When The Puritan, a Canadian quarterly publication, reached out to us at CALYX, I immediately went and read up on everything of theirs I could find. Having been sufficiently amused by the description of their blog thusly: “The Town Crier is an arm’s-length, bloggy appendage to that venerable beast of Canlit, the Puritan,” I take great pleasure in helping them spread the word of their annual contest.
This one is pretty cool, as it allows for both poetry and prose (Margaret Atwood was one of the judges last year!), and it offers prizes in the form of money ($1000 prize!) and books (books!)
Read on for all the details!
For every literary magazine, a prize. Our lit culture’s thick with ’em. Whether you’re an ardent submitter, see them as a necessary evil to keep literary ships afloat, or you love to hate them, writing awards can often feel more common than the periodicals they support.
Here at The Puritan, we’ve got our own—The Thomas Morton Memorial Prize in Literary Excellence (yes, intentionally long-titled)—and it’s in its fourth successful year. However, we like to think of ‘The Morton’ as slightly more intriguing, slightly more appealing than many other honors from many other magazines—even those that grant a bit more money.
That’s because we see The Morton as a real writer’s prize. Sure, we give away $1000 cash to each winner in the fields of fiction and poetry. We toast each work with publication in our journal and at our annual fete, Black Friday (a must see, if you’re in Toronto). And we’ve enlisted the assistance of established literary voices to help select the winners—last year’s judges were Zsuzsi Gartner and Margaret Atwood, and this year we’ve got the amazingly talented Ian Williams (poetry) and Miriam Toews (fiction) at the helm.
But what also makes our prize is especially suited to writers because, at the core, every writer is a rabid, omnivorous, and compulsive reader. So each winner gets a prize package of books, generously donated from a growing list of stalwart Canadian presses, that grants a small library to a few lucky people. This year, the package is bigger than ever: we’re donating $950 worth of books for each winner, donated from the following rock-steady presses (now breathe in deep and try to say the entire list with one breath):
Anvil Press, BookThug, Brick Books, Brindle & Glass, Caitlin Press, Chaudiere Books, Coach House Books, Cormorant Books, Coteau Books, Dundurn Press, ECW Press, Freehand Press, Guernica Editions, House of Anansi, Goose Lane Editions/icehouse poetry, Mansfield Press, Mawenzie House, Pedlar Press, Quattro Books, Random House/McClelland & Stewart, Talonbooks, Turnstone Press, Véhicule Press, and Wolsak & Wynn!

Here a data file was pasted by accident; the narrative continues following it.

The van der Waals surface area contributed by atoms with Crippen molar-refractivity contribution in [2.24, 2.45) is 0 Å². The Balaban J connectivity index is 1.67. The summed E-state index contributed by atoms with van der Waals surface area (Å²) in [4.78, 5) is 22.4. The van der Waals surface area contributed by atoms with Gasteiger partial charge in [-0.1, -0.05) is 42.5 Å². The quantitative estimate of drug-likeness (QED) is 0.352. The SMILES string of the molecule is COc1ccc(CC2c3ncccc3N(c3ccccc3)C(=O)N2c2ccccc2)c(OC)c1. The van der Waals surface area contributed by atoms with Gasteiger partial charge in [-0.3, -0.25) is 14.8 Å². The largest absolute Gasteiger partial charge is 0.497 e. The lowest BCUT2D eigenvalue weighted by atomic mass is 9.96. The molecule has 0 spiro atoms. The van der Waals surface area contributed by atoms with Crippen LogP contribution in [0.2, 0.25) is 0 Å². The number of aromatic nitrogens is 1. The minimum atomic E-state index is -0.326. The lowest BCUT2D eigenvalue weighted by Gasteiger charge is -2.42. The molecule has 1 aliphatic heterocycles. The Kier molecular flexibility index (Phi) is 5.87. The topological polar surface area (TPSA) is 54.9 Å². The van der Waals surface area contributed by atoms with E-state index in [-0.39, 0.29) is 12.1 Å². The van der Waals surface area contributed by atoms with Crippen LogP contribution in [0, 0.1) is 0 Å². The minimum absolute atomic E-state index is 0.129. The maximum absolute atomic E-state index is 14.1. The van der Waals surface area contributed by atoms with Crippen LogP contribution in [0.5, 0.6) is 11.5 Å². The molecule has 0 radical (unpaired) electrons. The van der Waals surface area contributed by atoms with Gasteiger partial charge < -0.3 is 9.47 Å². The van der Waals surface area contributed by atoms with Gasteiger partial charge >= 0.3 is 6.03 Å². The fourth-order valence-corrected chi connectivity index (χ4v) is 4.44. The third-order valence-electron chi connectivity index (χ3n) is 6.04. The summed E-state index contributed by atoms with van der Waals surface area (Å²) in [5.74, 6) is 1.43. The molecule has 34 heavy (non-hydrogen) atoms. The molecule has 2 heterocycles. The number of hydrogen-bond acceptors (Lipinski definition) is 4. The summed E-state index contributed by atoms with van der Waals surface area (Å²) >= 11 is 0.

For international or American winners, this is an irreplaceable dose of titles that often rarely crosses the border. For all winners, it’s a fantastic snapshot of a year in Canadian literary publishing. And, besides helping The Puritan keep chugging along (we don’t get paid around here—this is a true-blue labor of love), the small donation fee also helps us keep strengthening ties to the web-like family of Canadian cultural producers, who could never succeed or continue alone.
But don’t trust our word alone; we’ve also got a few ringing endorsements from our past winners.
For Daniel Scott Tysdal, our 2014 fiction winner, the Morton Prize “was an ideal way for me to get this new work out there and signal this fresh direction … it also came with a shelf of incredible books that will keep me busy and inspired for years.”
For Laurie D Graham, our 2014 poetry winner, the best thing was all about feeling recognition from last year’s guest judge, Margaret Atwood. “The craziest thing about … winning the Thomas Morton Prize is knowing Margaret Atwood had not just read the poem, but had penned a few words in response to it. That’s one thing prizes do for you as a writer: they lend outside legitimacy to this work you do alone, at your desk, for no wage, in a society where wage is everything and vocation nearly incomprehensible. People who don’t know about the world of poetry (and even people who do) hear the words ‘prize’ and ‘Margaret Atwood,’ and it now makes a little more sense that I choose to hang out at my desk and not draw wages for this many hours (years!) at a stretch, arranging words on a page.”
As for the nitty-gritty, winners will be announced in late October or early November 2015, and will be invited to our annual Black Friday celebration and year-in-review party in Toronto, Ontario. Next year’s award will be announced in early 2016 and will feature even more awesome prizes, another set of sweet judges, and even more love.
So the next time you feel overwhelmed by the sheer mass of contests out there, be a real puritan (ha, not really, they were horrible). But submit to a prize specifically designed for writers, and help us commemorate the undying memory of Thomas Morton (may he rest in peace).